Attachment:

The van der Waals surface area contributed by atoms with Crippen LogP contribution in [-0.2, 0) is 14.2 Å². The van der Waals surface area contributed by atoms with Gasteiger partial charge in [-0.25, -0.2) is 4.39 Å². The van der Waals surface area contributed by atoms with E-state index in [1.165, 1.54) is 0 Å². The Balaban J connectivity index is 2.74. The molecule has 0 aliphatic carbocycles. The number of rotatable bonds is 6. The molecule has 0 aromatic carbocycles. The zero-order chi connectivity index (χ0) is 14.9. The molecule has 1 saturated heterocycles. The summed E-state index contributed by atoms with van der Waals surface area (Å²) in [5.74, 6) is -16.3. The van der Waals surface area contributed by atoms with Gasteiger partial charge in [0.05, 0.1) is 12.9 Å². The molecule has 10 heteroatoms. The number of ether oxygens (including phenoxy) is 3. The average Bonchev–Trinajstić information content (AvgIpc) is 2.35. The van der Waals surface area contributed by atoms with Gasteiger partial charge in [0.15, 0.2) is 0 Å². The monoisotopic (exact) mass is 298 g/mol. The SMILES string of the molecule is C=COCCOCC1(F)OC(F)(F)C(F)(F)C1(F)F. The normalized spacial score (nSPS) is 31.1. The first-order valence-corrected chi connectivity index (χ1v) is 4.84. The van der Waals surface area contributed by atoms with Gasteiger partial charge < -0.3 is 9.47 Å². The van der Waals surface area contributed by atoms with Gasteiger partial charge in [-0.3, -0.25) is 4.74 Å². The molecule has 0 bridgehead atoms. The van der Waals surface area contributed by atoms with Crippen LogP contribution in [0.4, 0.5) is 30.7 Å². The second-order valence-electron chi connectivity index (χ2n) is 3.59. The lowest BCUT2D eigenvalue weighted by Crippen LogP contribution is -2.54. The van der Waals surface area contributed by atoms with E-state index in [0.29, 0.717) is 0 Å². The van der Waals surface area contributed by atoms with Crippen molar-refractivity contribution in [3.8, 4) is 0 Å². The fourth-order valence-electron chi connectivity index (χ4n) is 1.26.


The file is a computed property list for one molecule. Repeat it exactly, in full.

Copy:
The van der Waals surface area contributed by atoms with Crippen LogP contribution in [-0.2, 0) is 14.2 Å². The van der Waals surface area contributed by atoms with Gasteiger partial charge in [-0.25, -0.2) is 4.39 Å². The van der Waals surface area contributed by atoms with E-state index in [1.165, 1.54) is 0 Å². The Balaban J connectivity index is 2.74. The molecule has 0 aliphatic carbocycles. The number of rotatable bonds is 6. The molecule has 0 aromatic carbocycles. The zero-order chi connectivity index (χ0) is 14.9. The molecule has 1 saturated heterocycles. The summed E-state index contributed by atoms with van der Waals surface area (Å²) in [5.74, 6) is -16.3. The van der Waals surface area contributed by atoms with Gasteiger partial charge in [0.05, 0.1) is 12.9 Å². The molecule has 10 heteroatoms. The number of ether oxygens (including phenoxy) is 3. The average Bonchev–Trinajstić information content (AvgIpc) is 2.35. The van der Waals surface area contributed by atoms with Gasteiger partial charge in [0.15, 0.2) is 0 Å². The monoisotopic (exact) mass is 298 g/mol. The SMILES string of the molecule is C=COCCOCC1(F)OC(F)(F)C(F)(F)C1(F)F. The normalized spacial score (nSPS) is 31.1. The first-order valence-corrected chi connectivity index (χ1v) is 4.84. The van der Waals surface area contributed by atoms with Gasteiger partial charge < -0.3 is 9.47 Å². The van der Waals surface area contributed by atoms with Gasteiger partial charge in [-0.3, -0.25) is 4.74 Å². The molecule has 0 bridgehead atoms. The van der Waals surface area contributed by atoms with Crippen LogP contribution in [0.4, 0.5) is 30.7 Å². The second-order valence-electron chi connectivity index (χ2n) is 3.59. The lowest BCUT2D eigenvalue weighted by Crippen LogP contribution is -2.54. The van der Waals surface area contributed by atoms with E-state index in [0.29, 0.717) is 0 Å². The van der Waals surface area contributed by atoms with Crippen molar-refractivity contribution in [3.8, 4) is 0 Å². The fourth-order valence-electron chi connectivity index (χ4n) is 1.26.